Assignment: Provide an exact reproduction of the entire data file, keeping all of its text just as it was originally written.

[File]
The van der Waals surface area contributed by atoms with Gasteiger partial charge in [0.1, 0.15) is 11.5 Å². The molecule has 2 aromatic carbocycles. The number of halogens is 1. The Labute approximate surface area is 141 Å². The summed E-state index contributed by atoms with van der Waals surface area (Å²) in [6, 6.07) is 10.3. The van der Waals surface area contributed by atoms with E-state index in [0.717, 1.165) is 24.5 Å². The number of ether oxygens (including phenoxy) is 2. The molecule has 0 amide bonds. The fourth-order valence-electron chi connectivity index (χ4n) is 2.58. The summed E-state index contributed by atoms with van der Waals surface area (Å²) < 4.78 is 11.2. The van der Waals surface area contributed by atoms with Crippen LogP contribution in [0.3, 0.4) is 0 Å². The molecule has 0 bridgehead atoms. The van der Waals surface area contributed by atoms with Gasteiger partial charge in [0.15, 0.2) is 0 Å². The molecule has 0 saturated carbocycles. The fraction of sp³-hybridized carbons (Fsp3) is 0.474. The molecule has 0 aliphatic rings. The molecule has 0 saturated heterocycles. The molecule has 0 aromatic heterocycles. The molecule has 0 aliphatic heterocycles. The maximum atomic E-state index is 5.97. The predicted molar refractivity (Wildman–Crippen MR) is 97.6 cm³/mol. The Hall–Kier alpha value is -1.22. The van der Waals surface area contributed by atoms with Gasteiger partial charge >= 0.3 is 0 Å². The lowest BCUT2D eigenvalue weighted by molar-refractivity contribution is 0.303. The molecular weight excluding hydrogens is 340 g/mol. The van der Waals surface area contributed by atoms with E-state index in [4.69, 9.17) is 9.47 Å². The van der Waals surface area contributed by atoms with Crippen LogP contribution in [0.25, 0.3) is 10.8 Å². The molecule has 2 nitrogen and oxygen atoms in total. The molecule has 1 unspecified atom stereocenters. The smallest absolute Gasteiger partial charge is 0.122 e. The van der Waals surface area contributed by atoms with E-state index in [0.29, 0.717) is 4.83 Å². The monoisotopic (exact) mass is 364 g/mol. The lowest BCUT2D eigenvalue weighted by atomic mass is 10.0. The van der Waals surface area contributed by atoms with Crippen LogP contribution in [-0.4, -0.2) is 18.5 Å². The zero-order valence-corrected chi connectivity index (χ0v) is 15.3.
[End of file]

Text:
The van der Waals surface area contributed by atoms with Gasteiger partial charge in [0.1, 0.15) is 11.5 Å². The molecule has 2 aromatic carbocycles. The number of halogens is 1. The Labute approximate surface area is 141 Å². The summed E-state index contributed by atoms with van der Waals surface area (Å²) in [6, 6.07) is 10.3. The van der Waals surface area contributed by atoms with E-state index in [0.717, 1.165) is 24.5 Å². The number of ether oxygens (including phenoxy) is 2. The molecule has 0 amide bonds. The fourth-order valence-electron chi connectivity index (χ4n) is 2.58. The summed E-state index contributed by atoms with van der Waals surface area (Å²) < 4.78 is 11.2. The van der Waals surface area contributed by atoms with Crippen LogP contribution in [0.3, 0.4) is 0 Å². The molecule has 0 bridgehead atoms. The van der Waals surface area contributed by atoms with Gasteiger partial charge in [0.15, 0.2) is 0 Å². The molecule has 0 saturated carbocycles. The fraction of sp³-hybridized carbons (Fsp3) is 0.474. The molecule has 0 aliphatic rings. The molecule has 0 saturated heterocycles. The molecule has 0 aromatic heterocycles. The molecule has 0 aliphatic heterocycles. The maximum atomic E-state index is 5.97. The predicted molar refractivity (Wildman–Crippen MR) is 97.6 cm³/mol. The Hall–Kier alpha value is -1.22. The van der Waals surface area contributed by atoms with Gasteiger partial charge >= 0.3 is 0 Å². The lowest BCUT2D eigenvalue weighted by molar-refractivity contribution is 0.303. The molecular weight excluding hydrogens is 340 g/mol. The van der Waals surface area contributed by atoms with E-state index in [4.69, 9.17) is 9.47 Å². The van der Waals surface area contributed by atoms with Crippen LogP contribution in [0.25, 0.3) is 10.8 Å². The molecule has 2 nitrogen and oxygen atoms in total. The molecule has 1 unspecified atom stereocenters. The smallest absolute Gasteiger partial charge is 0.122 e. The van der Waals surface area contributed by atoms with E-state index in [0.29, 0.717) is 4.83 Å². The monoisotopic (exact) mass is 364 g/mol. The lowest BCUT2D eigenvalue weighted by atomic mass is 10.0. The van der Waals surface area contributed by atoms with Crippen LogP contribution in [-0.4, -0.2) is 18.5 Å². The zero-order valence-corrected chi connectivity index (χ0v) is 15.3.